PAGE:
According to Republican candidate Jeb Bush, we all have U.S. President Barack Obama and the former Secretary of State, Hillary Clinton, to thank for the current state of Iraq. The presidential hopeful pointed a finger at the two because he believes they shouldn’t have supported the decision to withdraw U.S. troops from Iraq.

“Rushing away from danger can be every bit as unwise as rushing into danger, and the costs have been grievous,” Bush said in his recent address on foreign policy. He went on to vow that unlike Obama and Clinton, he would be “unyielding” in his mission to eliminate the “barbarians of ISIS,” starting with a promise to work on “rebuilding the armed forces of the United States.”

While laying out his own strategy for the fight against ISIS, Bush is also calling for the enactment of no-fly areas and other “safe zones” over Syria, which would help defeat Syrian President Bashar al-Assad. “Defeating ISIS requires defeating Assad, but we have to make sure that his regime is not replaced by something as bad or worse,” explained Bush.


Other tactics in Jeb Bush’s plan include actually embedding U.S. forces into Iraqi ones (instead of just training them), using social media to counteract ISIS recruitment efforts online, and joining forces with other Arab countries to form an alliance against ISIS backed by American military power.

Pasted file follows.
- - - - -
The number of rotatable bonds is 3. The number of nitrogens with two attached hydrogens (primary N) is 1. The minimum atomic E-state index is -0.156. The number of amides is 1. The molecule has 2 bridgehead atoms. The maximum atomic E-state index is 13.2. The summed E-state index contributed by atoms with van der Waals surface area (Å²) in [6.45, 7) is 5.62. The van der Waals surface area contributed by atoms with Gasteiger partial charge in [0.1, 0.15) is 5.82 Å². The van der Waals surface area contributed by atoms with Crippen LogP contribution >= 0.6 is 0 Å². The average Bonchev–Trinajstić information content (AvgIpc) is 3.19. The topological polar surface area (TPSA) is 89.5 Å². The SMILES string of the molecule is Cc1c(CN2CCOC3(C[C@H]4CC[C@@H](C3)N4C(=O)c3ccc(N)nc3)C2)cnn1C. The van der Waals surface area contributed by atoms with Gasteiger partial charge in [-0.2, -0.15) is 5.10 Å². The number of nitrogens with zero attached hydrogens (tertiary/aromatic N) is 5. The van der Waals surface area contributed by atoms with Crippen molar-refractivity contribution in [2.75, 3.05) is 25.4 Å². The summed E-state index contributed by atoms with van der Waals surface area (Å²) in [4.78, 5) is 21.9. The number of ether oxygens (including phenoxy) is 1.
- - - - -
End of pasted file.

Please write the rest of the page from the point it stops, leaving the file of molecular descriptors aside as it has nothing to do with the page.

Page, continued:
As CNN points out, many of Jeb Bush’s proposals (with the exception of embedding troops) aren’t too far off from the strategies that are currently in place. Bush, like all of the other presidential hopefuls, are working on crafting the perfect foreign policy, but critics have been quick to point out that many of Bush’s advisers on foreign policy include a lot of the same names that worked with his brother, former President George W. Bush, who started the war on Iraq in the first place.


Killough, A., “Jeb Bush blames Clinton, Obama for Iraq’s problems,” CNN web site, August 12, 2015;

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